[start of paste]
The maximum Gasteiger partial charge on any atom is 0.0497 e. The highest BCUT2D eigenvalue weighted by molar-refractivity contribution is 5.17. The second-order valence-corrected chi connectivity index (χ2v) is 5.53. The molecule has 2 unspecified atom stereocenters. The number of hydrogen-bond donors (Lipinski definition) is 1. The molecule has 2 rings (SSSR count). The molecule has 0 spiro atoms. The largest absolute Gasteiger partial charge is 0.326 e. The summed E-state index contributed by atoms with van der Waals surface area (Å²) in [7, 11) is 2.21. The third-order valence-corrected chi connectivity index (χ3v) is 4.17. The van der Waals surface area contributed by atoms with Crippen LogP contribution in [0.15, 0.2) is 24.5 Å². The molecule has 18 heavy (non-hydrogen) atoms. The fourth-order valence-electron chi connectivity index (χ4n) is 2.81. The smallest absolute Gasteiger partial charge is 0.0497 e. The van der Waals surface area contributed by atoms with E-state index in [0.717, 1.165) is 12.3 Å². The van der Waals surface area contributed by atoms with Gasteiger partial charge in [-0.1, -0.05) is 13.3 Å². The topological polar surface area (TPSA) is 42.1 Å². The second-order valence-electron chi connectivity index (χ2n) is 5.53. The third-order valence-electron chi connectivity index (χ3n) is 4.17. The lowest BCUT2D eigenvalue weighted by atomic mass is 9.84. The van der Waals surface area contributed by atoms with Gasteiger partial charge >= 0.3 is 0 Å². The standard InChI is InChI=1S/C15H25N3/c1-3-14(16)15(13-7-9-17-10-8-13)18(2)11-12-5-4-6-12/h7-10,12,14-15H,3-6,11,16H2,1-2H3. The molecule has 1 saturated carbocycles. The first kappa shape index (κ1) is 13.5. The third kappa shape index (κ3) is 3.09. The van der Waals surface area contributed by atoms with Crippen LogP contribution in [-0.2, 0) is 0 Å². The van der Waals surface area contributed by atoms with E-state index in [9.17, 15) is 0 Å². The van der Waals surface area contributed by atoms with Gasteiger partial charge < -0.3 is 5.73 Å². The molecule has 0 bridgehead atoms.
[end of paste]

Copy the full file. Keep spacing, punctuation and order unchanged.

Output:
The maximum Gasteiger partial charge on any atom is 0.0497 e. The highest BCUT2D eigenvalue weighted by molar-refractivity contribution is 5.17. The second-order valence-corrected chi connectivity index (χ2v) is 5.53. The molecule has 2 unspecified atom stereocenters. The number of hydrogen-bond donors (Lipinski definition) is 1. The molecule has 2 rings (SSSR count). The molecule has 0 spiro atoms. The largest absolute Gasteiger partial charge is 0.326 e. The summed E-state index contributed by atoms with van der Waals surface area (Å²) in [7, 11) is 2.21. The third-order valence-corrected chi connectivity index (χ3v) is 4.17. The van der Waals surface area contributed by atoms with Crippen LogP contribution in [0.15, 0.2) is 24.5 Å². The molecule has 18 heavy (non-hydrogen) atoms. The fourth-order valence-electron chi connectivity index (χ4n) is 2.81. The smallest absolute Gasteiger partial charge is 0.0497 e. The van der Waals surface area contributed by atoms with E-state index in [0.717, 1.165) is 12.3 Å². The van der Waals surface area contributed by atoms with Gasteiger partial charge in [-0.1, -0.05) is 13.3 Å². The topological polar surface area (TPSA) is 42.1 Å². The second-order valence-electron chi connectivity index (χ2n) is 5.53. The third-order valence-electron chi connectivity index (χ3n) is 4.17. The lowest BCUT2D eigenvalue weighted by atomic mass is 9.84. The van der Waals surface area contributed by atoms with Gasteiger partial charge >= 0.3 is 0 Å². The standard InChI is InChI=1S/C15H25N3/c1-3-14(16)15(13-7-9-17-10-8-13)18(2)11-12-5-4-6-12/h7-10,12,14-15H,3-6,11,16H2,1-2H3. The molecule has 1 saturated carbocycles. The first kappa shape index (κ1) is 13.5. The third kappa shape index (κ3) is 3.09. The van der Waals surface area contributed by atoms with Crippen LogP contribution in [-0.2, 0) is 0 Å². The van der Waals surface area contributed by atoms with E-state index in [9.17, 15) is 0 Å². The van der Waals surface area contributed by atoms with Gasteiger partial charge < -0.3 is 5.73 Å². The molecule has 0 bridgehead atoms.